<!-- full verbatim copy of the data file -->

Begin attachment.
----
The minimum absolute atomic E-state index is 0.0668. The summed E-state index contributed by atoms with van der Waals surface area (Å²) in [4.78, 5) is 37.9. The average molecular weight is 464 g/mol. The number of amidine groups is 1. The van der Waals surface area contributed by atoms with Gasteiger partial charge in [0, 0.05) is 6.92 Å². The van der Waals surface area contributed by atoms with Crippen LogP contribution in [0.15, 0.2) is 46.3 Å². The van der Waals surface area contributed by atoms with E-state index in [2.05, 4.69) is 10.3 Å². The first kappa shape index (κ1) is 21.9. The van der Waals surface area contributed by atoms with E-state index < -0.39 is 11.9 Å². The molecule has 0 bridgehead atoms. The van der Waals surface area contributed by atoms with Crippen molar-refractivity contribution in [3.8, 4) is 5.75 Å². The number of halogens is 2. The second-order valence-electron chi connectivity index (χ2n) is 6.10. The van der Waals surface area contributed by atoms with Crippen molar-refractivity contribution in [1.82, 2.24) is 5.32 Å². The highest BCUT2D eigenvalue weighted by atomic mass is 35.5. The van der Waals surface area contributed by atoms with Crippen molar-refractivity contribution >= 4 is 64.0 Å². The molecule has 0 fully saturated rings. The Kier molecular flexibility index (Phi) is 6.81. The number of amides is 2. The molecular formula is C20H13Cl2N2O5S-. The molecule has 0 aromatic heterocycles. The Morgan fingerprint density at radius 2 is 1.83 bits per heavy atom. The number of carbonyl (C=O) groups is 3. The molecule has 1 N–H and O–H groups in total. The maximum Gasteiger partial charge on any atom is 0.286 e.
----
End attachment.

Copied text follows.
The minimum absolute atomic E-state index is 0.0668. The summed E-state index contributed by atoms with van der Waals surface area (Å²) in [4.78, 5) is 37.9. The average molecular weight is 464 g/mol. The number of amidine groups is 1. The van der Waals surface area contributed by atoms with Gasteiger partial charge in [0, 0.05) is 6.92 Å². The van der Waals surface area contributed by atoms with Crippen LogP contribution in [0.15, 0.2) is 46.3 Å². The van der Waals surface area contributed by atoms with E-state index in [2.05, 4.69) is 10.3 Å². The first kappa shape index (κ1) is 21.9. The van der Waals surface area contributed by atoms with E-state index < -0.39 is 11.9 Å². The molecule has 0 bridgehead atoms. The van der Waals surface area contributed by atoms with Crippen molar-refractivity contribution in [3.8, 4) is 5.75 Å². The number of halogens is 2. The second-order valence-electron chi connectivity index (χ2n) is 6.10. The van der Waals surface area contributed by atoms with Crippen molar-refractivity contribution in [1.82, 2.24) is 5.32 Å². The highest BCUT2D eigenvalue weighted by atomic mass is 35.5. The van der Waals surface area contributed by atoms with Crippen molar-refractivity contribution >= 4 is 64.0 Å². The molecule has 0 fully saturated rings. The Kier molecular flexibility index (Phi) is 6.81. The number of amides is 2. The molecular formula is C20H13Cl2N2O5S-. The molecule has 0 aromatic heterocycles. The Morgan fingerprint density at radius 2 is 1.83 bits per heavy atom. The number of carbonyl (C=O) groups is 3. The molecule has 1 N–H and O–H groups in total. The maximum Gasteiger partial charge on any atom is 0.286 e.